– Observe the roles and responsibilities of staff, the flow of information, and the efficiency of processes.


  1. Take detailed notes:

   – Carry a notebook or use a digital device to record your observations, insights, and any notable details.

   – Write down specific examples, incidents, or instances that demonstrate the workflow and its effectiveness or areas for improvement.

   – Capture both positive aspects and areas that may require attention, ensuring a balanced perspective.


  1. Stay objective and unbiased:

   – Maintain objectivity throughout the observation process.

   – Avoid preconceived notions or biases based on your previous experiences or knowledge.

   – Focus on what you observe in the present moment, allowing the workflow to reveal itself naturally.


  1. Engage with stakeholders:

   – Engage in conversations with staff, students, or other stakeholders to gain further insights.

   – Seek clarification, ask questions, and encourage them to share their perspectives on the workflow.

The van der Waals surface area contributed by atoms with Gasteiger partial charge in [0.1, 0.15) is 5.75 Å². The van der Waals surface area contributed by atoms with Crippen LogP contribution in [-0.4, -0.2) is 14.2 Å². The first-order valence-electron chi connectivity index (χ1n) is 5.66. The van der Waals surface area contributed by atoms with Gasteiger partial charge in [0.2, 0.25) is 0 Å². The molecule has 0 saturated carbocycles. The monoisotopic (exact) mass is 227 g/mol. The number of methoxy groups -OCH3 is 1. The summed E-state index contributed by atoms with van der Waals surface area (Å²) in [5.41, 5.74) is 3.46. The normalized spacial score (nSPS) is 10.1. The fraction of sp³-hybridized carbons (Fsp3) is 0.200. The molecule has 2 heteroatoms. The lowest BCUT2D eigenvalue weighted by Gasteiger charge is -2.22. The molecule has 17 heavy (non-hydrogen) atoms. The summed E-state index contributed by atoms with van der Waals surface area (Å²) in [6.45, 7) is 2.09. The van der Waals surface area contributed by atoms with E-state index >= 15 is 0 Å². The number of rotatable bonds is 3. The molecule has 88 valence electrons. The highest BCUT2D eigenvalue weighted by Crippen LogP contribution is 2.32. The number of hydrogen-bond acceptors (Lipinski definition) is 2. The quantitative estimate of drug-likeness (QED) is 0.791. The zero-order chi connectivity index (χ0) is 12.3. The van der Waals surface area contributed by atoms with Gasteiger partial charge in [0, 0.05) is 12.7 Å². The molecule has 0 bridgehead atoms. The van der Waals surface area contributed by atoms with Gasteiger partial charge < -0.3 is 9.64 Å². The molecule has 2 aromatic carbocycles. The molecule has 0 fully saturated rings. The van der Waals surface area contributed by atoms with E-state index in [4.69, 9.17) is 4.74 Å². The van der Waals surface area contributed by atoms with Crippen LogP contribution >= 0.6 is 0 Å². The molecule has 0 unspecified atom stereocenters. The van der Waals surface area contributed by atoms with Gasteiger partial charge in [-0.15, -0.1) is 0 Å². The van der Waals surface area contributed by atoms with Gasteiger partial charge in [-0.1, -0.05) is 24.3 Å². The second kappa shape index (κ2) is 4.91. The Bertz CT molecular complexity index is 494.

– Listen actively and consider their input while maintaining your role as an objective observer.


  1. Reflect and compare:

   – After each day of observation, take time to reflect on your notes and observations.

   – Compare and contrast the findings from Day 6 with your previous observations.

   – Look for patterns, changes, or new insights that emerge during the second round of observation.


  1. Analyse and synthesise information:

   – Analyse the notes and observations from Day 6, considering the context of your previous observations.

   – Identify any trends, improvements, or areas that still require attention.

   – Look for consistencies or changes in the workflow and consider their impact on the school’s overall functioning.


  1. Consolidate your findings:

    – Summarise your observations, insights, and any recommendations in a cohesive manner.

    – Create a comprehensive report that combines the findings from both the initial observation and Day 6.

    – Clearly articulate the strengths, weaknesses, and potential areas for improvement in the school’s workflow.